No institution or country can provide such individual tutoring to every student with human tutors at the moment. We know we cannot be perfect teachers, but we try our best to reach perfection. How? We try to iron out the imperfections/ineffectiveness of our current group teaching methods by deploying various tools, models and concepts such as
- Student-centered teaching
- Differentiated teaching
- Flipped learning
- Active learning methods
- Using virtual learning environments and other academic and pastoral support services
- Andragogical practices for adult learners
In other words, with a bucket with many holes, I try to carry water. The above remedies are a few patches applied to my bucket. But water leaks further through other holes.
So what is the solution? Google driverless cars are now driving themselves in the USA. Google, as well as many other car companies, have created AI drivers.
Can we also create an AI teacher for our students?
Towards a personalised learning experience using AI
Maguire, Dale and Pauli (2020) promoted the vision for 2030 by stating, 'Students benefit from a personalised learning experience. The widespread adoption of artificial intelligence (AI) provides a learning experience that effortlessly melds the preferences and needs of the individual learner.’
Dedicated online courses with rich content have been used for decades (Example: Open University UK). Many companies are now using the power of artificial intelligence to fine-tune the right content for individual learners' needs and learning styles. (Zawacki-Richter et al., 2019). For example, Squirrel AI (2021) claims that their AI tutor can identify and improve around 3000 weaknesses of a student in a single subject, which is an impossible task for a human teacher. It is encouraging that Google expands Google Cloud AI to power an interactive tutor platform for individualised learning (Butschi, 2021).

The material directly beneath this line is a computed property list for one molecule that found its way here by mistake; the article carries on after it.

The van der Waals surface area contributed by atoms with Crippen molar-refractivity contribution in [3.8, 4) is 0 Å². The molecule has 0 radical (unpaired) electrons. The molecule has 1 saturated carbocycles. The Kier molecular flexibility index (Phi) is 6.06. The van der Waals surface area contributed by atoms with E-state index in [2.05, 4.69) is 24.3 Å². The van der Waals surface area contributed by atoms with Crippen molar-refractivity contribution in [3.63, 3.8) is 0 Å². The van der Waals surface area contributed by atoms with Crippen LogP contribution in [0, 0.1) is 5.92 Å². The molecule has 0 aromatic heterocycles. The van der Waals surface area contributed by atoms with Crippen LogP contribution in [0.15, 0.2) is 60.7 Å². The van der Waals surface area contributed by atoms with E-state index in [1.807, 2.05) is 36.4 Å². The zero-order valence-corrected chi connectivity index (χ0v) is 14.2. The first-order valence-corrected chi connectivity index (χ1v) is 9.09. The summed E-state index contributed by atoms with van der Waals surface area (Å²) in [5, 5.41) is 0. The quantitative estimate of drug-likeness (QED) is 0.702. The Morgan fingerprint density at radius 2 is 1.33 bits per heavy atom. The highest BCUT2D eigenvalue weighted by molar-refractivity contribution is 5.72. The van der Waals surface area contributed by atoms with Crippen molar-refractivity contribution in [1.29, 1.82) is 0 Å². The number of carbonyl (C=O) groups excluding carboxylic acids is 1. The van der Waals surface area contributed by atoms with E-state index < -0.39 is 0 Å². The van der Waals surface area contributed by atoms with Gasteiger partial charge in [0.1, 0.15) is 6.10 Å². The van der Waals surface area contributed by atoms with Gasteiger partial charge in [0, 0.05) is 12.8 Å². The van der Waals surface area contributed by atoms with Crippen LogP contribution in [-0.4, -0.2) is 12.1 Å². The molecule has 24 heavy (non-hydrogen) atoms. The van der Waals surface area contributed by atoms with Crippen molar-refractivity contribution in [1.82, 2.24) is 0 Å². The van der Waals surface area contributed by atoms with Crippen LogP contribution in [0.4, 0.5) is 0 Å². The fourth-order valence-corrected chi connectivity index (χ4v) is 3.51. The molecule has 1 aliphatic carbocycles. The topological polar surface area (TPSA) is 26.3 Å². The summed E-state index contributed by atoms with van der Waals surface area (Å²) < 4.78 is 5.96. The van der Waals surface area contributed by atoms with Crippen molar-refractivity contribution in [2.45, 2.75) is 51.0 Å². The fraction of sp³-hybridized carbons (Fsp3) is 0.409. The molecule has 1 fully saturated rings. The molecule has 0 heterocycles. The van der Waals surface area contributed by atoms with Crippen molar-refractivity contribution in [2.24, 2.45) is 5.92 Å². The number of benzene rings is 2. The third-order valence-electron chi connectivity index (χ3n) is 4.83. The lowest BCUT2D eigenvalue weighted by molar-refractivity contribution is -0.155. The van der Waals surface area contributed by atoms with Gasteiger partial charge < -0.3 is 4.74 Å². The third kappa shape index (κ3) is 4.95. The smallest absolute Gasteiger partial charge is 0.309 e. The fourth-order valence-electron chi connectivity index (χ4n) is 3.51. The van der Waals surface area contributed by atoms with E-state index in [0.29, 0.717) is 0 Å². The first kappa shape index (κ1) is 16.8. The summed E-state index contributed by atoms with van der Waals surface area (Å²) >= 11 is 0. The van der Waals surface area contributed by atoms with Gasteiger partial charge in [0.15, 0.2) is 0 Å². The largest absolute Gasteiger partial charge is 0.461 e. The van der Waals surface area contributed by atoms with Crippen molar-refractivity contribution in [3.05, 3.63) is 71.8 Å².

In other words, they are creating an AI teacher for every student who customises content for the individual learner according to the learners’ specific learning style, abilities, needs and pace. “Adaptive learning…has the potential to transform higher education by improving the quality of the educational experience through personalisation” (Liu et al., 2017).
The effectiveness of such Intelligent Tutoring Systems (ITS) is proven by a few studies but with a caveat. Such ITS should apply appropriate pedagogical strategies to get significant results (Steenbergen-Hu and Saiying, 2014). Poorly designed virtual learning environments could drive the learner to a state of confusion (Hara & Kling, 2000).
What should essential pedagogical strategies be applied to create an effective AI Tutor?
The AI Tutor platform should:
Create a one-to-one learning platform for every student
Deliver the content around the clock on-demand and online
Conduct diagnostic tests on learner's prior knowledge and abilities
Receive and provide comprehensive feedback
Promote active learning
Deliver the content and learning activities customised to the learner's learning style, abilities, needs, and pace
Motivate learning and completion of the assessment tasks